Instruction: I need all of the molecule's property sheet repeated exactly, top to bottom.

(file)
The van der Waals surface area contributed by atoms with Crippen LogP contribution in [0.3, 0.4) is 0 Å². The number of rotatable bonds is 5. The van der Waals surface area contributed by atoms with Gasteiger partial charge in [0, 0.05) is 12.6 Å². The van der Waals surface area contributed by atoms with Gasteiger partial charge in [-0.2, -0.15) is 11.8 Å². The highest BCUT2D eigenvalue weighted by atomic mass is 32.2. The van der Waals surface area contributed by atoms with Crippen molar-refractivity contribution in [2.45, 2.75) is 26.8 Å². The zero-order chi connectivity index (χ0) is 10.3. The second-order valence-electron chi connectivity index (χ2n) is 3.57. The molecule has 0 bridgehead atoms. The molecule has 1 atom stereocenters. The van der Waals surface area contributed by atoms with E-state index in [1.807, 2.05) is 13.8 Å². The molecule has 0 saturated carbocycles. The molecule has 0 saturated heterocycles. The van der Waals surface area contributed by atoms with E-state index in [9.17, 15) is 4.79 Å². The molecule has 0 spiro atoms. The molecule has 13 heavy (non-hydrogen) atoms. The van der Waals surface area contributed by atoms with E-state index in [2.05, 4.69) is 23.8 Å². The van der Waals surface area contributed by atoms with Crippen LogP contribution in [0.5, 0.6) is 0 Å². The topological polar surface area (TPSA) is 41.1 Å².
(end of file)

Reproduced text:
The van der Waals surface area contributed by atoms with Crippen LogP contribution in [0.3, 0.4) is 0 Å². The number of rotatable bonds is 5. The van der Waals surface area contributed by atoms with Gasteiger partial charge in [0, 0.05) is 12.6 Å². The van der Waals surface area contributed by atoms with Gasteiger partial charge in [-0.2, -0.15) is 11.8 Å². The highest BCUT2D eigenvalue weighted by atomic mass is 32.2. The van der Waals surface area contributed by atoms with Crippen molar-refractivity contribution in [2.45, 2.75) is 26.8 Å². The zero-order chi connectivity index (χ0) is 10.3. The second-order valence-electron chi connectivity index (χ2n) is 3.57. The molecule has 0 bridgehead atoms. The molecule has 1 atom stereocenters. The van der Waals surface area contributed by atoms with E-state index in [1.807, 2.05) is 13.8 Å². The molecule has 0 saturated carbocycles. The molecule has 0 saturated heterocycles. The van der Waals surface area contributed by atoms with E-state index in [9.17, 15) is 4.79 Å². The molecule has 0 spiro atoms. The molecule has 13 heavy (non-hydrogen) atoms. The van der Waals surface area contributed by atoms with E-state index in [2.05, 4.69) is 23.8 Å². The van der Waals surface area contributed by atoms with Crippen LogP contribution in [0.5, 0.6) is 0 Å². The topological polar surface area (TPSA) is 41.1 Å².